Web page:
SAMRU benefit plan in need of a check-up
by Bryan Weismiller
The student benefit plan is becoming a headache for those who are sick and tired of working around privacy laws to activate the medical and dental coverage that students are already paying for.
Students taking nine credits or more are automatically enrolled in the Students’ Association of Mount Royal University’s benefit plan. Despite paying $96 upon registration, students do not receive benefits until they give their birth date and student ID number to someone in the SAMRU Student Benefits Plan office.
University of Calgary and SAIT students are not required to fulfill this additional requirement. Asha Quazi, Mount Royal student service co-ordinator for Gallivan and Associates, said the school’s unique activation process makes her job less efficient than other offices at the U of C and SAIT.
“We’d love if students had instant access to their benefits once they paid their fees,” Quazi said. “We’d totally love it, because our office would be much more efficient.
“We’re currently trying to get it done differently, because the activation process is more work for everyone involved.”
Quazi said that it typically takes under 45 days to activate coverage at the U of C and SAIT compared to 45-60 days at Mount Royal. She also said the information must be entered manually, which can lead to mistakes when processing thousands of applications.
“If students don’t like it then they should talk to the Students’ Association about it, because we would be happy to get rid of the activation process if it were possible.” Quazi said.
The benefits plan is one of many issues being considered by candidates running in the SAMRU elections. Voting started online on Jan. 31, and begins in-person on Feb. 7. Both presidential candidates said they were interested in finding out more about the problems concerning the activation process.
“It’s just an antiquated system, it’s ridiculous,” said Meghan Melnyk, presidential candidate. “They have the knowledge and ability to put that information right on there.”
“When you’re paying for a service then that service should be granted to you automatically,” said Kyle MacQuarrie, who’s also running for president. “It’s cut-and-dry to me.”
However, the Students’ Association does not have absolute power to correct the problem. Numerous pieces of legislation bind what any organization can do with someone’s information.
“The university collects all of the money for the fees, but they have privacy legislation that they’re bound to and they cannot give us the information that we need in order to actually process the (benefits) plan,” said Marcy Fogal, Students’ Association executive director. “The only people who can give us that information are the students themselves.”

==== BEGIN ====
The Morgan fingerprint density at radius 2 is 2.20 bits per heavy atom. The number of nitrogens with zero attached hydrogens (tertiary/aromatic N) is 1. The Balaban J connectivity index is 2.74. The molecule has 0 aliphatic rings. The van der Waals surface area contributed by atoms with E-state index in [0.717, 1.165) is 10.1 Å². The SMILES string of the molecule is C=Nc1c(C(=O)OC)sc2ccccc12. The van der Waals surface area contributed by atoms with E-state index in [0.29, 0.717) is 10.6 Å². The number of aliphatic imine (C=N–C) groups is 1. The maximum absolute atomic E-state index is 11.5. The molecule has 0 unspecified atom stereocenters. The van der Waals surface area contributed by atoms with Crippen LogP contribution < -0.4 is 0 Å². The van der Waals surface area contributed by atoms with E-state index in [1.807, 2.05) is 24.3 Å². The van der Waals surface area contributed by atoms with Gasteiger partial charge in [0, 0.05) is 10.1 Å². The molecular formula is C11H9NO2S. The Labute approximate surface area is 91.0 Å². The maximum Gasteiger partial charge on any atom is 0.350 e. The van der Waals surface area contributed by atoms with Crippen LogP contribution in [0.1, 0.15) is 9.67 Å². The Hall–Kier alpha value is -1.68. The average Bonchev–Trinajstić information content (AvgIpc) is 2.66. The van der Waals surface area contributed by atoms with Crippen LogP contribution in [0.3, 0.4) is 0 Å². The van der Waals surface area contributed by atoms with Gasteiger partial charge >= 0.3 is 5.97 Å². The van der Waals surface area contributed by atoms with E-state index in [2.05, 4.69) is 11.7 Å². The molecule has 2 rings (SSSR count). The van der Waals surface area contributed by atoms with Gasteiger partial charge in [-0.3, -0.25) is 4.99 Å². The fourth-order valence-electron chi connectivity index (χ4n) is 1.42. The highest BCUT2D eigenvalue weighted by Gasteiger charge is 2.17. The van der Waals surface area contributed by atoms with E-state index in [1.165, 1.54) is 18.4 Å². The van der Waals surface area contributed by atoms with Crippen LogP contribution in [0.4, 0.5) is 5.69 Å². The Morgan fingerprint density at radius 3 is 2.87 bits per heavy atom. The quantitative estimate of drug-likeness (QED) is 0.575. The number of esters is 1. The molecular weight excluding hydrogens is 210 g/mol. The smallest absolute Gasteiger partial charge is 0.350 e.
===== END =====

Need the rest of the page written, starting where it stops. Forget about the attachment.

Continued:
Fogal said asking the students to go down to the benefits office is the only way the association knows how to get around the privacy legislation keeping students from activating their benefits. She added that she “would prefer a more seamless integration for all kinds of different reasons.
“Ideally, privacy legislation could be relaxed a little to allow clear partners to share information, so that program could be administered more effectively,” Fogal said. “As it stands right now, that doesn’t appear to be the case.”
The Students’ Association signed an information sharing act with Mount Royal University in 2005. The agreement falls under the Freedom of Information and Protection of Privacy Act or FOIP as it’s often known.
In this case, some of Mount Royal’s top executives were not aware that privacy laws are slowing down the activation process.
When asked, Brian Fleming, Mount Royal student affairs and campus life VP, said he couldn’t explain why there was an issue activating the plan. Richard Roberts, Mount Royal administrative services VP, was not available for comment, but said in a later email that he knew little about the activation process for the students’ benefit plans.
Jeremy Duffin, Mount Royal information management and privacy advisor, said the university is likely only looking to protect students by honouring privacy agreements.
“FOIP basically outlines how Mount Royal should handle personal information and it gives details on how to protect privacy, but also on promoting access,” Duffin said. “When a third party is in involved then the bar is set pretty high, because we have to protect personal information.”
Duffin said he has only been working at Mount Royal for three months, but he’s noticed cases where privacy laws have actually interfered with sharing necessary information.
In a similar case, Duffin said Mount Royal was being overly cautious with the amount of information it released to the government concerning awards and scholarships and the institution was ultimately making the process more difficult.
“Yes, FOIP is about privacy, but there are some ridiculous times where we get tripped up on privacy,” Duffin said. “There are actually some exceptions to the rule that are actually to people’s benefit.
“It’s commendable that we’re protecting everybody’s privacy, but there are some situations where we’re actually allowed to share.”
After receiving an email from The Reflector sent on Jan. 27, Duane Anderson, Mount Royal director of finance, planning and risk services, said he has since called Marcy Fogal to discuss the matter. He added that he may need to sit down with Duffin to look into at can be done.
Asha Quazi said she’s optimistic that the activation process could be changed.
“I think it’s up to the students to get it abolished and they could make it happen,” Quazi said. “We’re learning to deal with it, but we could really use the students to back us up and make a change.”